A poem with the one word prompt of “spoon” off Mastodon.
Peace (waxing and waning and full),
It’s been some time since I’ve picked up a new picture book (alas, my boys are older) but I saw The Boy Who Loved Maps (written by Kari Allen and illustrated by G. Brian Karas) and could not resist. Like the protagonist here, a young mapmaker, I love maps in all the ways they spark imagination and wondering.
In this book, the Mapmaker is visited by a girl, who becomes his new friend, and she asks him to draw a map of a special place, and as the two dance around what the place is that she wants to see charted out — she describes her place in ways that he can’t get down on a map — they become closer as friends, and end up where their mapping has taken them: home.
And both end up making the map together.
It’s a lovely story, infused with the magic and dreaming of maps, and Allen, at the end, has provided lots of resources for young mapmakers to make their own maps, with ideas and definitions, and after noting the inspiration for the book came from her own son’s mapmaking adventures — “…getting lost in all the little details” — she asks the reader: Do you want to be a mapmaker, too?
What about you?
Peace (and picture books),
CLMOOC friends gathered and created artwork for a collective calendar for the 2022 year. Download it for free, if interested. I composed a short piece of music for each month as my contribution, and I am sharing out each month’s track at the start of each month.
Here is September: The Coming Changes
Peace (listening in),
(This is for the Slice of Life, hosted by Two Writing Teachers. We write on Tuesdays about the small moments in the larger perspective and then all through March — every single day … You write, too.)
Today, we go back for the new school year with staff. Tomorrow, the kids return, and then we’re off to the races. It seemed like a time to try my hand at some “start of the year” comics.
Peace (in panels),
As we gear up for Write Out 2022, with a STEAM theme, we are also exploring how notebooks and journals can be used, and have been used, for inquiry, writing, data collection, etc. My teaching and online friend, Brian Kelley, had gathered and curated a collection of journal pages and information from many artists, scientist, writers, etc. and he gave me permission to pull them into a video collection to share with others.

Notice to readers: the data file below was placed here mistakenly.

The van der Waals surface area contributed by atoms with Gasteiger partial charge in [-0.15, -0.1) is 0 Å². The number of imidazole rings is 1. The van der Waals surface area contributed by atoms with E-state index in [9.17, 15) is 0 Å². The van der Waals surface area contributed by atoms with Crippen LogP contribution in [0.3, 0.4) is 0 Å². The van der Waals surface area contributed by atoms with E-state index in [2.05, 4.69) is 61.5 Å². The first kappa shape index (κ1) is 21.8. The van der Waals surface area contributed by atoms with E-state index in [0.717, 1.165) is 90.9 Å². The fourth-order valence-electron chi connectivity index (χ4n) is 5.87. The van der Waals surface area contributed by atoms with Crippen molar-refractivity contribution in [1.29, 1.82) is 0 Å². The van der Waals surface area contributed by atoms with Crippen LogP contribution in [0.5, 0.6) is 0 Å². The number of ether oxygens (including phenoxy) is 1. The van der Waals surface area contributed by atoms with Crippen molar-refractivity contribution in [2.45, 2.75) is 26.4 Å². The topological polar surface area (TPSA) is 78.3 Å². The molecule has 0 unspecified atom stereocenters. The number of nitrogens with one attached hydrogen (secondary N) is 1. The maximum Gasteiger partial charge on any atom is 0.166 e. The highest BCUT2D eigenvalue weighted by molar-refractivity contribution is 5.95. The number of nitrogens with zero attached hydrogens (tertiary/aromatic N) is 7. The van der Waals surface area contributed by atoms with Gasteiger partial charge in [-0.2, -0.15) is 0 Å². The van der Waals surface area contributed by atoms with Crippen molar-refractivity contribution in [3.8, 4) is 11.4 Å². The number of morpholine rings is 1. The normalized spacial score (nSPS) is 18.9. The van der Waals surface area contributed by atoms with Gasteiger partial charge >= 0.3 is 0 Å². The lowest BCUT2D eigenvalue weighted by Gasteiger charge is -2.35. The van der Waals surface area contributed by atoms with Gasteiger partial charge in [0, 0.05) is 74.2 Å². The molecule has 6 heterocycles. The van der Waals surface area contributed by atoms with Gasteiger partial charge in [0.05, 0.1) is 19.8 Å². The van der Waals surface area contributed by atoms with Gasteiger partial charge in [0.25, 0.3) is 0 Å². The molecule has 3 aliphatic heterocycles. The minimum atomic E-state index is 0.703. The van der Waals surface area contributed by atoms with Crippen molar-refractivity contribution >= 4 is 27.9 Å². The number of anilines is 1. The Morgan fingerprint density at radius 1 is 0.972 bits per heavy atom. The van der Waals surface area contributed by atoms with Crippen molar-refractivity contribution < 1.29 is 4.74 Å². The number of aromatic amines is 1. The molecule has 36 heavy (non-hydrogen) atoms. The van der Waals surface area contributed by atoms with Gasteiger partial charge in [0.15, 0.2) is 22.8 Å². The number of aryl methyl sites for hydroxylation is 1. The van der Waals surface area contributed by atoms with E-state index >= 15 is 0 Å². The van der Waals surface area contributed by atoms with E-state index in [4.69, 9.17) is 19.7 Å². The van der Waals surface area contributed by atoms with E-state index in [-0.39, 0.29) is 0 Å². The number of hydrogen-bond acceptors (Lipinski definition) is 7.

Write Out takes place in October and is a partnership between the National Writing Project and the National Park Service for place-based learning. There are free resources for teachers, and live events. More information about Write Out is here, including a sign-up for a newsletter.
Peace (sharing it),
Sophie Blackall’s Things To Look Forward To (52 Large And Small Joys For Today And Every Day) has echoes of Ross Gay’s wonderful The Book Of Delights – the literary DNA of both books is to notice and appreciate the wonders around us, even if it all too often feels like chaos and confusion is winning the battle of the soul and the mind.
Here, Blackall gathers together 52 small moments that gives the reader a chance to breathe, and her illustrations alongside the writing — short texts, no more than a paragraph at times and no longer than a page or so at others — provide a sense of beauty and calm to this book.
It begins with “The Sun Coming Up” and then wanders through topics like “Listening To A Song You’ve Heard Before” and ends with “Seizing The Day.” Her writing is intimate, a portrait of a writer and artist taking notice of the world. The topics are calming, a reminder of how to center oneself in a world off kilter.
It was the kind of book I needed, just days before the start of a new school, and the kind of book you might gift a friend in need — as I did, sending a copy of Things To Look Forward to one of my best friends, whose family is dealing with a few issues that has unsettled them all.
I borrowed Blackall’s book from the library, but now realize, I may need to get my own copy, along with Gay’s book, too, and begin a little section on the bookcase for books that bring calm and clarity. A zen shelf, perhaps.
Peace (in the noticing),